He died two days later, the 23d victim under age 18 to be killed by gunfire in the Philadelphia region this year.
In a city where terrified witnesses refuse to come forward, Hayes and his family were willing to testify while seeking some measure of protection for themselves.
Earlier this week, two witnesses in the shooting death of 5-year-old Casha'e Rivers recanted statements they had given police linking a defendant to the shooting.
No arrests have been made in the death of Hayes, and police say they don't know whether the homicide was related to his status as a witness.
Facing charges in the attempted arson is Alexander Wade, 20, who lived five blocks from Hayes' home. He has been in prison for months.
Wade's case had been scheduled for trial Nov. 27, and his attorney, Arnold Silverstein, went to court that day to argue that several of the charges against him should be thrown out.
Silverstein was surprised to learn from an Inquirer reporter this week that a witness had been killed.
"Oh, my God, I'm hearing this literally for the very first time," Silverstein said.
Hayes' mother, Barbara Clowden, 38, believes the attempt to set fire to her home was fueled by a dispute between Hayes and others in the neighborhood, maybe "over a girl."
Testifying last December at a preliminary hearing, Hayes said he looked out the window and saw gasoline being poured on the family's front door.
Police arrived before a blaze was ignited.
Clowden said she asked that her family be placed in the witness relocation program after her son was threatened and assaulted. This fall, she said, she enrolled Hayes' 14-year-old brother in "cyber-school" to help keep him safe.
Hayes, however, traveled through the city on a daily basis. Assistant manager Damien Williams said the teen had been working full time at McDonald's for 13 months - first at 60th and Woodland Streets, near his old house on Paschall Avenue, then at the Island Avenue fast-food store where he was promoted to crew leader.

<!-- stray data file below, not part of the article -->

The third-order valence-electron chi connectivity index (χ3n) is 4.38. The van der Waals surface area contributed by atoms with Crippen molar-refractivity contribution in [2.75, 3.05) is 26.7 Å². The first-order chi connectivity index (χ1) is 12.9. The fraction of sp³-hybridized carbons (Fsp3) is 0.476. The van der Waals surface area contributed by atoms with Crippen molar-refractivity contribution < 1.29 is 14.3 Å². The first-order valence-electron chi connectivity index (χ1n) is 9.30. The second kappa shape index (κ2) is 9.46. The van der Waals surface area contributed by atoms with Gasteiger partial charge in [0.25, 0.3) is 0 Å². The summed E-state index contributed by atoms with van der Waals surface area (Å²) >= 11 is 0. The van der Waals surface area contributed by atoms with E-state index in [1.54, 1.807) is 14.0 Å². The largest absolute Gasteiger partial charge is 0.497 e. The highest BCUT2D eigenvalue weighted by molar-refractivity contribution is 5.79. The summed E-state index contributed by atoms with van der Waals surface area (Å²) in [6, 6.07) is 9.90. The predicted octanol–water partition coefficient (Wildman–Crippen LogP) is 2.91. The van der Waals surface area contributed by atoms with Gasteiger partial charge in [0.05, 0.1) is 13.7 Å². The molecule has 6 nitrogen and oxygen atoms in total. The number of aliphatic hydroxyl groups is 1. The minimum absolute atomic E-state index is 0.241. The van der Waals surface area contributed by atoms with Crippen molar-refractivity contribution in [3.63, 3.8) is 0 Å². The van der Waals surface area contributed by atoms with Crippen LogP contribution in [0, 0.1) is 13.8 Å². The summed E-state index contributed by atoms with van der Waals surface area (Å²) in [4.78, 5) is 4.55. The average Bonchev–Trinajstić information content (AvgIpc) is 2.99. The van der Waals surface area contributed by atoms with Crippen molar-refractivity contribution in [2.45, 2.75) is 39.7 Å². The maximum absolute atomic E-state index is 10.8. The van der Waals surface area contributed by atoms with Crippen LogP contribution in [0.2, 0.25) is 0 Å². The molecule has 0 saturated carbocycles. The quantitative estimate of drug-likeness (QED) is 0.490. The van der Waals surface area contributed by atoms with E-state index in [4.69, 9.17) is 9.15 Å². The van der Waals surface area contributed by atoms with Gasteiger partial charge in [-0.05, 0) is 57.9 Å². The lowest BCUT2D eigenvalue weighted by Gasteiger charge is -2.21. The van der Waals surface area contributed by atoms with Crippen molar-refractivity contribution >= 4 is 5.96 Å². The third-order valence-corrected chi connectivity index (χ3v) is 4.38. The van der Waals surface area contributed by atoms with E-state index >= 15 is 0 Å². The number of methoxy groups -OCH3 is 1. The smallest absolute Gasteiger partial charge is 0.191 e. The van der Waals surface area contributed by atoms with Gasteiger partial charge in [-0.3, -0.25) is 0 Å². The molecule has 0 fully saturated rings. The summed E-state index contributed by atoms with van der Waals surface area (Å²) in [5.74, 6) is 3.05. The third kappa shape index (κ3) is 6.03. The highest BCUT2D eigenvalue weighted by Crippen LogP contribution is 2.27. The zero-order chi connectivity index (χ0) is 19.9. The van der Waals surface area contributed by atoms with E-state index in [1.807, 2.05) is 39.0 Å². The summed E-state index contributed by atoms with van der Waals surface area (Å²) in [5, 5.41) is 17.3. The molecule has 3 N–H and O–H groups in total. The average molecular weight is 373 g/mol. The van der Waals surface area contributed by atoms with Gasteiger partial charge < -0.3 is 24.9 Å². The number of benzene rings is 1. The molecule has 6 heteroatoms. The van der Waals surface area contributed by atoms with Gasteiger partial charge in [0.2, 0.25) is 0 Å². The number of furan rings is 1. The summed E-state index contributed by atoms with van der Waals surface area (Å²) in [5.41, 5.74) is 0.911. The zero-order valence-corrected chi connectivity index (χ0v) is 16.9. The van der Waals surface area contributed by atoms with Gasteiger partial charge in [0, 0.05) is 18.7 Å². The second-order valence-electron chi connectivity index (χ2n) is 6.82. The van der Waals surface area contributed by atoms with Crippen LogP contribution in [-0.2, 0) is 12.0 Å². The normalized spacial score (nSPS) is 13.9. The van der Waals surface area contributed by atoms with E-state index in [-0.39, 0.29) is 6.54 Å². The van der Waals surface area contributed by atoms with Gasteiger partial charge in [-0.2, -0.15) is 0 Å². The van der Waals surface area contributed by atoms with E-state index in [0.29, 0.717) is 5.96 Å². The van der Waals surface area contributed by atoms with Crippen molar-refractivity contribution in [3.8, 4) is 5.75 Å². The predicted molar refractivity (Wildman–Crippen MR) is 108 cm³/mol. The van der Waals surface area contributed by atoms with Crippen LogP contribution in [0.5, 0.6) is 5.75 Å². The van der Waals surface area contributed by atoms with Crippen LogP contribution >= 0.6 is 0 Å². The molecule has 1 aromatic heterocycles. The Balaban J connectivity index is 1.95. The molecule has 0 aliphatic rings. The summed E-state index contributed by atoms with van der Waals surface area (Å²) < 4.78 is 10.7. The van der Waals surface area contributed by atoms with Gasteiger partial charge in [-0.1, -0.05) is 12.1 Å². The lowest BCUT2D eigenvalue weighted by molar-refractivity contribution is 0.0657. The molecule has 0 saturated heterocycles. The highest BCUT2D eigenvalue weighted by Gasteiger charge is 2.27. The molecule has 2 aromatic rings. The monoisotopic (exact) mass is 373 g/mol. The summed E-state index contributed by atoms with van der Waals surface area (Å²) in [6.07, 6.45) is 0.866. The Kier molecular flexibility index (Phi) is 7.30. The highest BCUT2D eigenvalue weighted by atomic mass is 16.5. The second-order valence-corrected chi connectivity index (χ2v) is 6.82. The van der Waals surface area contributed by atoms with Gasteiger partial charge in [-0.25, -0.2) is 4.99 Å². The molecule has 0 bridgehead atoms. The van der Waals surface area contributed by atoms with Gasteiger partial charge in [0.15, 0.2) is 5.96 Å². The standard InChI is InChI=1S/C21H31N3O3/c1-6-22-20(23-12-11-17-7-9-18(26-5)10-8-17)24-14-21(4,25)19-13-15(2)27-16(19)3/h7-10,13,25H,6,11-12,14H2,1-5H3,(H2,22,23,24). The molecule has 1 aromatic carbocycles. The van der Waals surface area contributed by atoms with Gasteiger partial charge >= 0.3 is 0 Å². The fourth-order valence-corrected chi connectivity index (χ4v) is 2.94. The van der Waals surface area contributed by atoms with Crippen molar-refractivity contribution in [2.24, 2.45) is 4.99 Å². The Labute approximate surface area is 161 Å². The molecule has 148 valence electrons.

According to Clowden, the witness relocation office may have been unaware of Hayes' continued employment so close to his old home. "I'm not sure if they even knew," she said.
Williams had no idea that the quiet, humble, helpful teenager he supervised was a witness and possibly in danger.
"We didn't know that," he said. "Oh, my God, no! The kids told me that he was supposed to testify against somebody, and I was like, 'Well, why would he still be working in this neighborhood?' Relocation to me is another state, not another neighborhood."
Unlike the federal Witness Protection Program, which has the budget to bestow new identities in faraway states, Philadelphia's program is a modest effort, relocating about 50 families a year and fighting for funding to do even that.
The District Attorney's Office, which oversees the witness relocation program, declined to comment on Hayes' death because an open homicide investigation is involved.
After Hayes was killed, Williams said, other teens working at McDonald's told him that some people in the neighborhood "were saying he was a big snitch, he got what he deserved."
Williams said that had he only known of Hayes' situation, he would have helped the boy: scheduled him differently, put him to work at a location safer for him - maybe at the airport - or "just talked him into doing something totally different."
On Saturday, a police patrol car watched over Hayes' funeral, where mourners expressed anger and frustration.
"Witness protection should be like the Secret Service with the president," said Daniel Brown, a family friend. "They shouldn't let him out of their sight until the thing is over."
Contact staff writer April Saul at 215-854-2872 or firstname.lastname@example.org.